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THELMA B. PICKLE v. DAVID LEE PICKLE

SEPTEMBER 25, 1985

THELMA B. PICKLE
v.
DAVID LEE PICKLE



BEFORE ROY NOBLE LEE, ROBERTSON AND ANDERSON

ANDERSON, JUSTICE, FOR THE COURT:

Thelma and David Lee Pickle were divorced on January 26, 1982, by the decree of a Texas court. Among other things, the divorce decree ordered David Lee Pickle to pay $350 per month in child support and effected a division of their community property, including real estate. David Lee Pickle is the owner of an undivided one-half interest in certain real property in DeSoto County, Mississippi, totalling 113 acres. The Texas court also gave a judgment for Thelma Pickle in the amount of $30,750 representing her interest in community funds improperly removed from the community bank accounts by her ex-husband and the amount of delinquent temporary child support which he refused to pay while the divorce was pending.

David Lee Pickle neglected to pay any of this debt, whereupon Thelma filed a complaint on April 21, 1982, in the Circuit Court of DeSoto County asking for a judgment in the sum of $30,750 based on the Texas decree. David Lee Pickle did not answer or appear, and on June 1, 1982, a default judgment was rendered against him in the full amount of the debt.

 Thelma Pickle could still get no satisfaction from her ex-husband and filed a request for execution on January 5, 1984, seeking to levy upon the 113 acres which he held in DeSoto County. A writ of execution was issued to the DeSoto County Sheriff on January 9. On January 25, David Lee Pickle executed and recorded a homestead declaration under the provisions of Mississippi Code Annotated, Section 85-3-25 (1972) selecting the 113 acres as his homestead. On February 7, 1984, counsel for David Lee Pickle appeared in the Circuit Court of De Soto County, and made a motion for a temporary injunction. The motion alleged that the sheriff had advertised the property for sale at a public auction to occur on March 1, 1984. David Lee Pickle also prayed that the court issue a preliminary injunction barring the sale and that on a hearing this injunction be made permanent.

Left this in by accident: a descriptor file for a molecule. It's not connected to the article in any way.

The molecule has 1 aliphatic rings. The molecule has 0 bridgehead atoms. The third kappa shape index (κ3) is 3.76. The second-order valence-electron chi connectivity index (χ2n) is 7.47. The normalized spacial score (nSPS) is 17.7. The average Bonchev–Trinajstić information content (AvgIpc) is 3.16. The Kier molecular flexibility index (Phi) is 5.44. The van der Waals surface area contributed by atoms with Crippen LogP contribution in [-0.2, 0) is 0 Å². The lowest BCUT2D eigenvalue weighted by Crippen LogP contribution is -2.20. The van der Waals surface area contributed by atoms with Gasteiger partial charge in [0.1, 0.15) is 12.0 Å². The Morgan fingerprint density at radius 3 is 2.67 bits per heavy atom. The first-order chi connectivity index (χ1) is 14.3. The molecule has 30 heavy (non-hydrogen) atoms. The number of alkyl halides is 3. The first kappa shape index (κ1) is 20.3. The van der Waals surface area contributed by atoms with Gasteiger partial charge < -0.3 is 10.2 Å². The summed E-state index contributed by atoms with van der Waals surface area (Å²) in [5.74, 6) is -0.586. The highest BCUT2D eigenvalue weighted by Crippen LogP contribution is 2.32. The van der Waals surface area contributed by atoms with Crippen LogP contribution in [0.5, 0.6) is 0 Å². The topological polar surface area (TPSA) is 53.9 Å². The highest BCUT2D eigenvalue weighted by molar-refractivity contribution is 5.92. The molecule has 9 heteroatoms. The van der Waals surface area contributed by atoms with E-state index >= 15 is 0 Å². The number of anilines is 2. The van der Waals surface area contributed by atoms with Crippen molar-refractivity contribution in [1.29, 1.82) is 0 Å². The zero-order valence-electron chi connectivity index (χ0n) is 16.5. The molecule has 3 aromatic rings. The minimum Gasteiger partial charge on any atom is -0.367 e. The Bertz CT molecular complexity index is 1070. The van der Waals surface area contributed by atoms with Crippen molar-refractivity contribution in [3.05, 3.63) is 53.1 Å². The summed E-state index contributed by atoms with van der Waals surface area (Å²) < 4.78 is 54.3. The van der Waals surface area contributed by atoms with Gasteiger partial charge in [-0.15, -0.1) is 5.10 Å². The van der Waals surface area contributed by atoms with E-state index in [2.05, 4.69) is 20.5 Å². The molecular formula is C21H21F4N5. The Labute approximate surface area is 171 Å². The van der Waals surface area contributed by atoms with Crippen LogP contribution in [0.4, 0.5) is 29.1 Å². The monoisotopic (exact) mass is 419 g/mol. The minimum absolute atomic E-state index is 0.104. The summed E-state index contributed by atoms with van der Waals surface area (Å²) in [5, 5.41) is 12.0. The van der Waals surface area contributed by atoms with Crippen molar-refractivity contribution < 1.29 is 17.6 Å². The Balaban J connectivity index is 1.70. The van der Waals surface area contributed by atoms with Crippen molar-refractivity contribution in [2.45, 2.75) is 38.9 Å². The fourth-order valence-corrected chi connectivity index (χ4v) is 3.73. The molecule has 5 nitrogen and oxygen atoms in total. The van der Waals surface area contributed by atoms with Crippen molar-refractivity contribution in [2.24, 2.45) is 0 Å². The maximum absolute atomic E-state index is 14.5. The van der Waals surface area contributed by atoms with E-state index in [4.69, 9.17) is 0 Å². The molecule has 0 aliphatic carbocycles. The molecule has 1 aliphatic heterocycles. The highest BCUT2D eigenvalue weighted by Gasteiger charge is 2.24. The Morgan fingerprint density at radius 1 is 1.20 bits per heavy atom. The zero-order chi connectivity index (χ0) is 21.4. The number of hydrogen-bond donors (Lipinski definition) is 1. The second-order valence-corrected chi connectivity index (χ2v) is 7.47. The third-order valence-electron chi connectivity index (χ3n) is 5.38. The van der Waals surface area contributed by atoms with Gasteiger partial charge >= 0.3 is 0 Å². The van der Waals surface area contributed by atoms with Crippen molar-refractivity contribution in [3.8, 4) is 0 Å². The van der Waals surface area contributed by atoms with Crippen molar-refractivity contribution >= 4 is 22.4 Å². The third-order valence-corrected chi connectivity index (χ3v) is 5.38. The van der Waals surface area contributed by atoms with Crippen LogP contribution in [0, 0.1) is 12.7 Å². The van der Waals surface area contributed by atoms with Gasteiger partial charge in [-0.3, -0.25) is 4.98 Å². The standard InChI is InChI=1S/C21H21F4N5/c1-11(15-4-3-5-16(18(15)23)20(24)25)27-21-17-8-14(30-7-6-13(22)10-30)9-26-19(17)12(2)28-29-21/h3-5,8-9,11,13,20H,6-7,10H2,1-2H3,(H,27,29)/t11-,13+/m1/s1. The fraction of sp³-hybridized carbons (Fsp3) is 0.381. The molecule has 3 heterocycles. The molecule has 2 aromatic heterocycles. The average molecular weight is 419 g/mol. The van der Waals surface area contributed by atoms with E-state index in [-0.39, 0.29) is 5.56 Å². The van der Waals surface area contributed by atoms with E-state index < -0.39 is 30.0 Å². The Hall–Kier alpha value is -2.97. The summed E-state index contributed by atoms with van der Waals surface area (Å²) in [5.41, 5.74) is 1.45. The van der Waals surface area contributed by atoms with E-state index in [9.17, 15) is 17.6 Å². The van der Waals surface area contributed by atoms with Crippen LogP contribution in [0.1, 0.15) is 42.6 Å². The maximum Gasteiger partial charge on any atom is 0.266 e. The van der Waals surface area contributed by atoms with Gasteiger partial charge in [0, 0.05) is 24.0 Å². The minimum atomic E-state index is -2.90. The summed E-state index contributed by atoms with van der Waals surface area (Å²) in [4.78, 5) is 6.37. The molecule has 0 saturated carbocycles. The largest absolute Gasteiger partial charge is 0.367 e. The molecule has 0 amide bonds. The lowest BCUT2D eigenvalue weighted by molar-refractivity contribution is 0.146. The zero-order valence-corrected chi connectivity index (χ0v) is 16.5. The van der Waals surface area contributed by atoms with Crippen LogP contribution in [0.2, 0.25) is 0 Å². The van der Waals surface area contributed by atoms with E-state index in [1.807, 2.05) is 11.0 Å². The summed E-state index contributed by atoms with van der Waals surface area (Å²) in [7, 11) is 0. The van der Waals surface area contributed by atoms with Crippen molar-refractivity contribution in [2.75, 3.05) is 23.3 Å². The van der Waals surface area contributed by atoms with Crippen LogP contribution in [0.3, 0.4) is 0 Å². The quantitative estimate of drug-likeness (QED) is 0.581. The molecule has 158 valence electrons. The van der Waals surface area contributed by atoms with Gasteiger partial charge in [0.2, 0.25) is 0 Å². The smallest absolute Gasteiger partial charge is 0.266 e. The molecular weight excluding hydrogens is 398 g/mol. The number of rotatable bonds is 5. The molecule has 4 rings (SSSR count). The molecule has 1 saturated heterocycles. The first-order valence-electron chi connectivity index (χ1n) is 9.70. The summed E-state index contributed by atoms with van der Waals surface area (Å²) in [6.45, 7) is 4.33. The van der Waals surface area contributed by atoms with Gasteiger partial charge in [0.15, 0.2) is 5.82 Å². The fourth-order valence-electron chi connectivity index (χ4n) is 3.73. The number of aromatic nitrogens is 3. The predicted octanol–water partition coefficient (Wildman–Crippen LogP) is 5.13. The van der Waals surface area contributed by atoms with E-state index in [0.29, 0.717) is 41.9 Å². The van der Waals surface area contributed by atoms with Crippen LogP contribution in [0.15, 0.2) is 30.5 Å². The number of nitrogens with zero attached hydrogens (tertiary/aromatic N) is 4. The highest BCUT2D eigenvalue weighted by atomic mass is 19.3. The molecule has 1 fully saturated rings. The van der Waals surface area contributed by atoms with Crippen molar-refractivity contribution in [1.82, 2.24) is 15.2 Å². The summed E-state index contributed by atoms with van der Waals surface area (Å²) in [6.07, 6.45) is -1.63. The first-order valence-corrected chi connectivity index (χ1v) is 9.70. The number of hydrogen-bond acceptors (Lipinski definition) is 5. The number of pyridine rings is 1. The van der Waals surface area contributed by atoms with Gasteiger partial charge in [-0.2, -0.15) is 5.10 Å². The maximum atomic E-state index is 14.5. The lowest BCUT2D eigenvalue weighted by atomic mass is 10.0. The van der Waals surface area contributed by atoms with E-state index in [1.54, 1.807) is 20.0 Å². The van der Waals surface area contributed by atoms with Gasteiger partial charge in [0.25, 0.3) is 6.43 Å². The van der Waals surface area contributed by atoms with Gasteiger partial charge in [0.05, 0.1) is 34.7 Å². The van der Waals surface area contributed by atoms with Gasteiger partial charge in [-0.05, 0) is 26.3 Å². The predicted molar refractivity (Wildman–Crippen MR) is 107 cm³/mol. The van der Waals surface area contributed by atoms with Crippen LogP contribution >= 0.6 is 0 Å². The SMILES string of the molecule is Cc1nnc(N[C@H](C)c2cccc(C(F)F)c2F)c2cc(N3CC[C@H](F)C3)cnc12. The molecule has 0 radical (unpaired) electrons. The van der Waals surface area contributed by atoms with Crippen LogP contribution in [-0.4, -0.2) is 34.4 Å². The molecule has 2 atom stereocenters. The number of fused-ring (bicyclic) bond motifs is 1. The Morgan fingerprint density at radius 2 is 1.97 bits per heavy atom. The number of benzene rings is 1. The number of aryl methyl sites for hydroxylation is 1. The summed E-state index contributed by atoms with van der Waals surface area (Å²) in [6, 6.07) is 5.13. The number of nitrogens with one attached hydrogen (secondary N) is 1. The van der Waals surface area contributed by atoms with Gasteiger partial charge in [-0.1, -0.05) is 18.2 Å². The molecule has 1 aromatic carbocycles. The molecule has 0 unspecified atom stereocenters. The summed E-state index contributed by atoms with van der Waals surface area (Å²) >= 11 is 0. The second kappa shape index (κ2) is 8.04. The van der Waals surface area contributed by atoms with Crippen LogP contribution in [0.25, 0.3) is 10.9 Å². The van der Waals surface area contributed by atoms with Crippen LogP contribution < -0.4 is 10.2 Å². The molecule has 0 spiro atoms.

On February 24, 1984, the trial judge held a hearing on David Lee Pickle's motion for a preliminary injunction. On February 29 he granted the injunction and ordered it made permanent. In making this order, he found that David Lee Pickle had properly executed his declaration and was entitled to hold the 113 acres as homestead property. Further, he found that since the decree of the Texas court was not an award of alimony, it was merely a money judgment and placed no

 specific lien on the acreage. He therefore held that the Texas decree created no rights in Thelma Pickle superior to the homestead rights of her ex-husband.

 Thelma Pickle's appeal of that order is now before this Court. It is clear that David Lee Pickle is indeed entitled to claim the 113 acres as his homestead. Mrs. Pickle cites numerous cases to the contrary. All of her authority, however, is based on our old statute, which required that the claimant of a homestead exemption be a householder with a family. Appellant overlooks the fact that in 1979 the statute was amended to make householders eligible for the exemption even if they are single. The current statute, MCA 85-3-21 (Supp. 1984), requires only that the claimant be a citizen of Mississippi, a householder and one who occupies the land in question as a residence. David Lee Pickle obviously meets these requirements as the court below recognized.